- Yes, you can take a road trip to the mountains, river, lake or anywhere else but be sure to use your seatbelt as it could save your life. Each year, seatbelts save almost 15,000 lives and experts estimate another 2,500 or more could be saved if everyone wore one.
Davidson County, Rutherford County and other area schools are already back in session, Williamson County schools start this Friday and a number of private schools start next week. Hopefully, everyone has done their summer reading and is ready. Drivers also need to be ready especially since there have been some changes in Tennessee law. Take our true or false quiz below to find out if you are an A+ driver. Continue reading
I know, it is summer and we should not be talking report cards. But, Allstate is out with its driving report card in which the 200 largest cities across the country are ranked based on their driving safety record. The report considers things such as claim history and the number of hard braking incidents for every 1000 miles. This year, Allstate has also identified the 15 riskiest roads based on number of accidents. So did any Tennessee cities or roads make the list? Read on to find out. Continue reading
Tractor-trailer accidents are on the rise — up 10% from last year. Despite the increase in deadly crashes (there were 4,657 fatal truck accidents in the last stat year) the federal government is moving to relax safety regulations and delay the implementation of other new safety regulations. One key safety provision at risk could result in our roadways becoming a lot more dangerous. Continue reading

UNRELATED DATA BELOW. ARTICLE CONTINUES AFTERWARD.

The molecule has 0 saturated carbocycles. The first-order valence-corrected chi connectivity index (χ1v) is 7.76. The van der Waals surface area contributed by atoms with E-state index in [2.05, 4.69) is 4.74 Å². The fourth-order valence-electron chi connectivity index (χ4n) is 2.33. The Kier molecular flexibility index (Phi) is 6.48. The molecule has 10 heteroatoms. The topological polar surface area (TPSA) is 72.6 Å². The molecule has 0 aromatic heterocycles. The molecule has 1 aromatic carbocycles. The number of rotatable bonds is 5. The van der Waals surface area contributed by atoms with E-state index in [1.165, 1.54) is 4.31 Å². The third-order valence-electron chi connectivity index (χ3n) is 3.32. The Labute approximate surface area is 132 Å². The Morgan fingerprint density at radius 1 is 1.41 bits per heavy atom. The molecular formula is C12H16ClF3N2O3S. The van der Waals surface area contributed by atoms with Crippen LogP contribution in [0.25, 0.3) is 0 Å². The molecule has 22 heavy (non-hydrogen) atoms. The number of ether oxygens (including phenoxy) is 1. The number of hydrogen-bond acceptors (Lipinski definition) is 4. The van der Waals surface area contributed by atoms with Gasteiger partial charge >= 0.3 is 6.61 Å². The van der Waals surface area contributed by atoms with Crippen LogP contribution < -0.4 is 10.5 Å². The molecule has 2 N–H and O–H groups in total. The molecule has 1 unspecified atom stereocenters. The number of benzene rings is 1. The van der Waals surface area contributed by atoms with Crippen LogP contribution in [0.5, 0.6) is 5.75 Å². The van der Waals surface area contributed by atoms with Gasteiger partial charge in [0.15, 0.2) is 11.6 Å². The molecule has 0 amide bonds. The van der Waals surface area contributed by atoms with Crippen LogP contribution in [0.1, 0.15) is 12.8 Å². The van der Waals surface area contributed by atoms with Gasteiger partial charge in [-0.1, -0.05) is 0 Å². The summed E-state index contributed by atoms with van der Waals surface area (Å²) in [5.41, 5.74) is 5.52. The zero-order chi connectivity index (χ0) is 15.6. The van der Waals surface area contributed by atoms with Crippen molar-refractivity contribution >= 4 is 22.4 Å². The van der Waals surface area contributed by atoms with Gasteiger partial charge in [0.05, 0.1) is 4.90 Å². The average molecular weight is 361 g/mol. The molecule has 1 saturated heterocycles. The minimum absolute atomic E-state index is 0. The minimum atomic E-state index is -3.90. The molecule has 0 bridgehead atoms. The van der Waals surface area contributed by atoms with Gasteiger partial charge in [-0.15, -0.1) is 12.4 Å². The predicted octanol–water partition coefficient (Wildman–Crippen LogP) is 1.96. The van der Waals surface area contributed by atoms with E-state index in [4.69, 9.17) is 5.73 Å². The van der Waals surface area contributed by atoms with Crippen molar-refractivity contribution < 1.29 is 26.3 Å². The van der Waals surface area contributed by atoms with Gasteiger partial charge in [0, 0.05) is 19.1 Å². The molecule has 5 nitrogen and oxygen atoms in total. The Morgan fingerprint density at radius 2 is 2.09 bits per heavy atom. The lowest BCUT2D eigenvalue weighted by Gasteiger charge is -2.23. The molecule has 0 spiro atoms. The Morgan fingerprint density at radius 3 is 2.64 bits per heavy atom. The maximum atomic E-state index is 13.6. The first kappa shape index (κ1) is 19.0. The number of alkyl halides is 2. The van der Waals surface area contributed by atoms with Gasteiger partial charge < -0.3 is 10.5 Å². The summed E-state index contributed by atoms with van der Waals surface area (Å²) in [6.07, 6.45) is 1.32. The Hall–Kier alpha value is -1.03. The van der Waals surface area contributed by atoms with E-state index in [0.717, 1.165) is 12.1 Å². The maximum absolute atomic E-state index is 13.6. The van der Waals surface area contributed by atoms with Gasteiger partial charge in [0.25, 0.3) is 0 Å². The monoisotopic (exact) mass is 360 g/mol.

For most Americans, the 4th of July means a day off from work filled with cookouts, the pool or lake, family, friends and fireworks. Unfortunately, it also means the day with the highest number of fatal roadway accidents. Yes, the 4th of July is deadlier than New Year’s Day or any other holiday. If you plan to be on the roadways this 4th of July, please follow these five important safety tips: Continue reading
You probably have seen them – the bumper stickers, sometimes profanity-laced, urging drivers to put down the dang phone and drive. On July 1st, if you don’t put down the dang or %#@$ phone, you could be talking to a police officer. Continue reading
June 17th is the 28th Annual National Ride to Work Day. Bicyclists, scooter riders and motorcyclists are encouraged to ride to work to help raise awareness about all the positive aspects of two-wheel transportation such as the health benefits (at least for bicyclists) fewer emissions, less space needed on roadway and for parking, etc.
Unfortunately though, commuters on two wheels face greater dangers than those in cars and trucks because they are not as protected in the event of a crash. In 2017, more than 5,000 motorcyclists were killed and over 700 bicyclists. As a car or truck driver, do you know your obligations to bicyclists, motorcyclists and scooter riders on Tennessee roadways? Continue reading